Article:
Distributing an Intimate Image Without Consent & Revenge Porn Offences NSW

 

A jilted woman from Scarborough, North Yorkshire in the United Kingdom has been sentenced to jail after she shared a naked photo of a man who she had sex with to her 1,300 followers on Instagram.

Yasmin Walker, 30, faced York Crown Court on Thursday 1st April 2021 where it was heard she uploaded the intimate picture to her social media after her ex-lover explained that he just wanted to be friends with her following a short-term fling.

According to reports from local media outlet, The Scarborough News, it is understood Ms Walker shared a snap of the man’s private parts on Instagram against a jeering caption containing three laughing emojis.

The victim, who cannot be named for legal reasons, was visiting the cinema when he was unexpectedly sent a screenshot of the post.

The man immediately “begged” the woman to take down the image, however, it took him threatening her to go to the police before she finally did.

Inside the court, Prosecutor Lewis Allan Kerr said, “The screenshot was of a naked image of him and posted onto (Walker’s) Instagram account”.

“In her case, she had 1,300 followers. The image had been online for 11 minutes,” Prosecutor Kerr added, acknowledging the followers would have been able to freely see the “revenge porn” snap on the public forum.

Ms Walker Says She Posted Intimate Image by Mistake Due to Lost Vision in Her Eye

In defence, Ms Walker said she had posted the picture by mistake, while her lawyer, Graham Parkin, cited the fact that she had lost vision in one of her eyes in the aftermath of an assault in a former abusive relationship in which she was beaten so badly that the offender was sentenced to 12.5 years in jail.

Mr Parkin also said his client had been suffering from post-traumatic stress disorder that stemmed from this abusive relationship and had has a “huge adverse effect” on her.

But that was not convincing for Judge Sean Morris, the Recorder of York, who discarded her assertion that her reduced vision had led her to “click the wrong button” by accident and make the photo public.

In fact, Judge Morris went on to emphasise that her sustained denial of the offence did not hold a “smack of remorse”.

Ms Walker was jailed for three months for the offence, having been found guilty of disclosing a private sexual photo with intent to cause distress.

In handing down the verdict, Judge Morris said the sentence sends a strong message that “revenge pornography means prison”.

“You disclosed, for countless people to see, a personal and very intimate photograph with a sarcastic comment next to it,” Judge Morris said.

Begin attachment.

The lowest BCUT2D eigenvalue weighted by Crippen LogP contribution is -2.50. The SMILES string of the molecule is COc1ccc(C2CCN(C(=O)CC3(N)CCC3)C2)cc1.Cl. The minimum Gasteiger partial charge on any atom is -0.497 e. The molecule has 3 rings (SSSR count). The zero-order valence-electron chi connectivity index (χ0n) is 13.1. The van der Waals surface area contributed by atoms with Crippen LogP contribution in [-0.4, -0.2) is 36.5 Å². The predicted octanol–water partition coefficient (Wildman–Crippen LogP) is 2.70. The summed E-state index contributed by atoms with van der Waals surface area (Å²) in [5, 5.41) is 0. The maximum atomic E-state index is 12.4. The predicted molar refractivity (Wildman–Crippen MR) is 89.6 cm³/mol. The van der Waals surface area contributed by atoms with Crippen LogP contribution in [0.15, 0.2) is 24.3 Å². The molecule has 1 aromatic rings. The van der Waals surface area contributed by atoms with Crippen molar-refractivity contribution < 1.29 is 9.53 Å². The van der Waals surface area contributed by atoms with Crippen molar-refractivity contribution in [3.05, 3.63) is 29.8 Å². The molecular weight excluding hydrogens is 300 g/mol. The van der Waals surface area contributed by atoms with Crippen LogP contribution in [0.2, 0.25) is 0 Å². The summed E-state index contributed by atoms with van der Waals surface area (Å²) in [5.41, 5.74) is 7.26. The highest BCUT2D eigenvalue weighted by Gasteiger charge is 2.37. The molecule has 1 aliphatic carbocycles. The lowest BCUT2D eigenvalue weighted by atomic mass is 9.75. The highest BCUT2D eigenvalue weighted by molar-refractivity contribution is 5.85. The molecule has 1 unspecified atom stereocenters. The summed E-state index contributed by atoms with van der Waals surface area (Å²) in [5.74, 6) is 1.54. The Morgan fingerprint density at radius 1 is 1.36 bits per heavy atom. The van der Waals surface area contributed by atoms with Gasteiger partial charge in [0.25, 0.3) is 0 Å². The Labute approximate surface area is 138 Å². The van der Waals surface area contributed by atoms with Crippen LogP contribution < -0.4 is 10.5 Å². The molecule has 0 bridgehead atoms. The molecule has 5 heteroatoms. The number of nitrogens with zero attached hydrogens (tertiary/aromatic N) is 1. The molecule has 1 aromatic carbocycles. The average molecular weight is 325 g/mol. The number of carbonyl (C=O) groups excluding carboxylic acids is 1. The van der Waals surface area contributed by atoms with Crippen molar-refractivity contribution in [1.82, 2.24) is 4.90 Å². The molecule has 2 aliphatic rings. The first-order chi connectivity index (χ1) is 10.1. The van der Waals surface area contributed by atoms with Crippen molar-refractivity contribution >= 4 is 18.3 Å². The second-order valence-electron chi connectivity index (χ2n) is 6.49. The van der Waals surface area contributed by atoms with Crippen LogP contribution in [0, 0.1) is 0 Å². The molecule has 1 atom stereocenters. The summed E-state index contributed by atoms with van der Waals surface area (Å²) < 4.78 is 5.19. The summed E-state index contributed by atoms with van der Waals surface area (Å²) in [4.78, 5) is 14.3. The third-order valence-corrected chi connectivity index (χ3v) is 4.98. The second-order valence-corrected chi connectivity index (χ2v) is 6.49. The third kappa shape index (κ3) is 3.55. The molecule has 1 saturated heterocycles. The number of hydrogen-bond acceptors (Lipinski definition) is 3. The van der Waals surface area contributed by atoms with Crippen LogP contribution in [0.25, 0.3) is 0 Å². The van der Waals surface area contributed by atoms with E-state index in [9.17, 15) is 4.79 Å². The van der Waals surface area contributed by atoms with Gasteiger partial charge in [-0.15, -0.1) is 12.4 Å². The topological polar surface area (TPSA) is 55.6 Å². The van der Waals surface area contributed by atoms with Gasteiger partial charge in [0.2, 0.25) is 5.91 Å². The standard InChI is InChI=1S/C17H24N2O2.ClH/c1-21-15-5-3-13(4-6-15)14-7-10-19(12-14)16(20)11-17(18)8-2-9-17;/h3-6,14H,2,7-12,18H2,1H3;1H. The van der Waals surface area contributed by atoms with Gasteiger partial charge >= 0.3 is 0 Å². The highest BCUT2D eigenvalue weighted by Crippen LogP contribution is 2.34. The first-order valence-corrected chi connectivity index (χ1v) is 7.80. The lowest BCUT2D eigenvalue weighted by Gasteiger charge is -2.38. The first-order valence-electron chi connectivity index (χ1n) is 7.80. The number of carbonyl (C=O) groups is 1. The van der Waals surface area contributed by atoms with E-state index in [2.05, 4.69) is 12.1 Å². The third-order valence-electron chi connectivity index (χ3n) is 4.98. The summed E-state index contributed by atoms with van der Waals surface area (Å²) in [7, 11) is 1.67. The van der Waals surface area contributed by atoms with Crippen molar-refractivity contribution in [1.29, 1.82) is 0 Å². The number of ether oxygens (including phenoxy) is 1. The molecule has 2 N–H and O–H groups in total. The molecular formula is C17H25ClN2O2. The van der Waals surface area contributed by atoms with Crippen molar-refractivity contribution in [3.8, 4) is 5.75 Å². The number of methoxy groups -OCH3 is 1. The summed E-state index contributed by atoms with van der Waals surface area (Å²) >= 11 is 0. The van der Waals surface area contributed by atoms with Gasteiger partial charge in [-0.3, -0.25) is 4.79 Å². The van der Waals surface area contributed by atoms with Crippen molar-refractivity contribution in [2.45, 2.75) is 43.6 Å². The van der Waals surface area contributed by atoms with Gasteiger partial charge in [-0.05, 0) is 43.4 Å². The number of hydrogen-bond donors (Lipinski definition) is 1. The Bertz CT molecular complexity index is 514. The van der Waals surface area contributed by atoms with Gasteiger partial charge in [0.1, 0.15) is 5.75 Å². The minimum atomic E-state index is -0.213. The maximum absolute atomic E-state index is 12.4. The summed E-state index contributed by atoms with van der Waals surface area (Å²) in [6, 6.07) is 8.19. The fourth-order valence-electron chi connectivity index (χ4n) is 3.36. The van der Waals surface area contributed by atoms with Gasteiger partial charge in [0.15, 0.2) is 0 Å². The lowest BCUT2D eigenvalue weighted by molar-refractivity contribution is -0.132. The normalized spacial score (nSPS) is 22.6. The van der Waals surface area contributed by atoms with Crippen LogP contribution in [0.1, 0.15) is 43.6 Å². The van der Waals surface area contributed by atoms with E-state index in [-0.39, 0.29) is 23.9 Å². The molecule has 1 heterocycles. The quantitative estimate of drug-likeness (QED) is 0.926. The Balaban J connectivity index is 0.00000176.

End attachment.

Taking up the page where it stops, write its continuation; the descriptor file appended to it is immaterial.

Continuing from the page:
“That was sent to him when he was in the cinema… and he had to beg you to take it down.

“I’m afraid that this kind of crime needs to be deterred because cyber-crime of this type, that causes people to have their most intimate details splashed around the world, have devastating effects on people, and the public need to know that this kind of crime is serious.”

Judge Morris added to this that while he acknowledged the woman has her own problems, she knows right from wrong.

“You have got your own problems,” the judge said.

“You have been in abusive relationships… but you know right from wrong.

“This kind of behaviour has to be deterred.

“It’s going to be a short, sharp shock so that people know revenge pornography means prison.”

Ms Walker is currently serving half of her three-month sentence in prison.

She will then be allowed to be released on licence.

It is understood Ms Walker’s sentence was reduced to a few months due to her efforts to beat her cannabis addiction and seek help for her problems.

Ms Walker has four previous convictions for offences including threatening behaviour, battery and drink-driving.

Distributing an Intimate Image Without Consent & Revenge Porn Offences NSW

Distributing an intimate image without consent – otherwise referred to as “revenge porn” – is a serious criminal offence and a problem that is on the rise in Australia and even doubled over the past two years, according to research carried out Royal Melbourne Institute of Technology (RMIT) and Monash University.

In fact, in the wide-ranging 2017 study that involved an analysis of over 4,200 Australians, it was found that one in five Australians fall victim to revenge porn, while one in three between the ages of 16 and 19 report the highest rate of abuse.

The study also revealed that those most at risk of becoming victims of revenge porn are disabled and indigenous people.

Equally at risk are those who are willing to share sexual selfies.

In NSW, the penalties are harsh for distributing an image without consent.

In fact, if you are caught distributing an intimate image without consent, you can face a maximum penalty of a $11,000 fine and/or three years in jail, as per section 91Q of the Crimes Act 1900 (NSW).

According to section 91Q, a person is guilty of distributing an image without consent where they intentionally distribute an intimate image of another person:

  • without the consent of the person, and
  • knowing the person did not consent to the distribution or being reckless as to whether the person consented to the distribution.

Here is more on applying to the court to remove an intimate image.

By Sahar Adatia.

About Criminal Defence Lawyers Australia

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